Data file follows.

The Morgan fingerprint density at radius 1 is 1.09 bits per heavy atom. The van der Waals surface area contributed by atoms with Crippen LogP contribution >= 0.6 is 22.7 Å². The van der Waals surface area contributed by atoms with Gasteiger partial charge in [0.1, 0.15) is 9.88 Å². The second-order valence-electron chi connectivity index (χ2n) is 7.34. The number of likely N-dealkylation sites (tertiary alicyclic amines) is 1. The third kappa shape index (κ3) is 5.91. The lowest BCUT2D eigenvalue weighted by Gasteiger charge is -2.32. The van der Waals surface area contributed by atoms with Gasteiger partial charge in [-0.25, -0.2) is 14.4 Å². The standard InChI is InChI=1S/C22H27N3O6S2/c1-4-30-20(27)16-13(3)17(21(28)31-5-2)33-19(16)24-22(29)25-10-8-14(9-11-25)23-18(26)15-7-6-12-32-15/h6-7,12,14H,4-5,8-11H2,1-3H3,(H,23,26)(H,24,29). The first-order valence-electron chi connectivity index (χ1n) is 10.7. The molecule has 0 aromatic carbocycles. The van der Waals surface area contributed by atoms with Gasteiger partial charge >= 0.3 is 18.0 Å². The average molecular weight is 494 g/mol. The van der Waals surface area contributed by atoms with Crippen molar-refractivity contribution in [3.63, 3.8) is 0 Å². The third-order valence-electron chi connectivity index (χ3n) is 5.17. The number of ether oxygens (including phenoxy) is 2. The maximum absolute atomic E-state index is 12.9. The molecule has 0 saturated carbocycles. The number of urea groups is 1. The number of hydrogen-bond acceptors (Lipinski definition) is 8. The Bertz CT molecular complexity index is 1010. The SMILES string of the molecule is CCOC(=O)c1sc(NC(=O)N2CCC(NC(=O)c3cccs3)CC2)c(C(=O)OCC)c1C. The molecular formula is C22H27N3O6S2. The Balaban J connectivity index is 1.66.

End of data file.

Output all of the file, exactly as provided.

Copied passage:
The Morgan fingerprint density at radius 1 is 1.09 bits per heavy atom. The van der Waals surface area contributed by atoms with Crippen LogP contribution >= 0.6 is 22.7 Å². The van der Waals surface area contributed by atoms with Gasteiger partial charge in [0.1, 0.15) is 9.88 Å². The second-order valence-electron chi connectivity index (χ2n) is 7.34. The number of likely N-dealkylation sites (tertiary alicyclic amines) is 1. The third kappa shape index (κ3) is 5.91. The lowest BCUT2D eigenvalue weighted by Gasteiger charge is -2.32. The van der Waals surface area contributed by atoms with Gasteiger partial charge in [-0.25, -0.2) is 14.4 Å². The standard InChI is InChI=1S/C22H27N3O6S2/c1-4-30-20(27)16-13(3)17(21(28)31-5-2)33-19(16)24-22(29)25-10-8-14(9-11-25)23-18(26)15-7-6-12-32-15/h6-7,12,14H,4-5,8-11H2,1-3H3,(H,23,26)(H,24,29). The first-order valence-electron chi connectivity index (χ1n) is 10.7. The molecule has 0 aromatic carbocycles. The van der Waals surface area contributed by atoms with Gasteiger partial charge >= 0.3 is 18.0 Å². The average molecular weight is 494 g/mol. The van der Waals surface area contributed by atoms with Crippen molar-refractivity contribution in [3.63, 3.8) is 0 Å². The third-order valence-electron chi connectivity index (χ3n) is 5.17. The number of ether oxygens (including phenoxy) is 2. The maximum absolute atomic E-state index is 12.9. The molecule has 0 saturated carbocycles. The number of urea groups is 1. The number of hydrogen-bond acceptors (Lipinski definition) is 8. The Bertz CT molecular complexity index is 1010. The SMILES string of the molecule is CCOC(=O)c1sc(NC(=O)N2CCC(NC(=O)c3cccs3)CC2)c(C(=O)OCC)c1C. The molecular formula is C22H27N3O6S2. The Balaban J connectivity index is 1.66.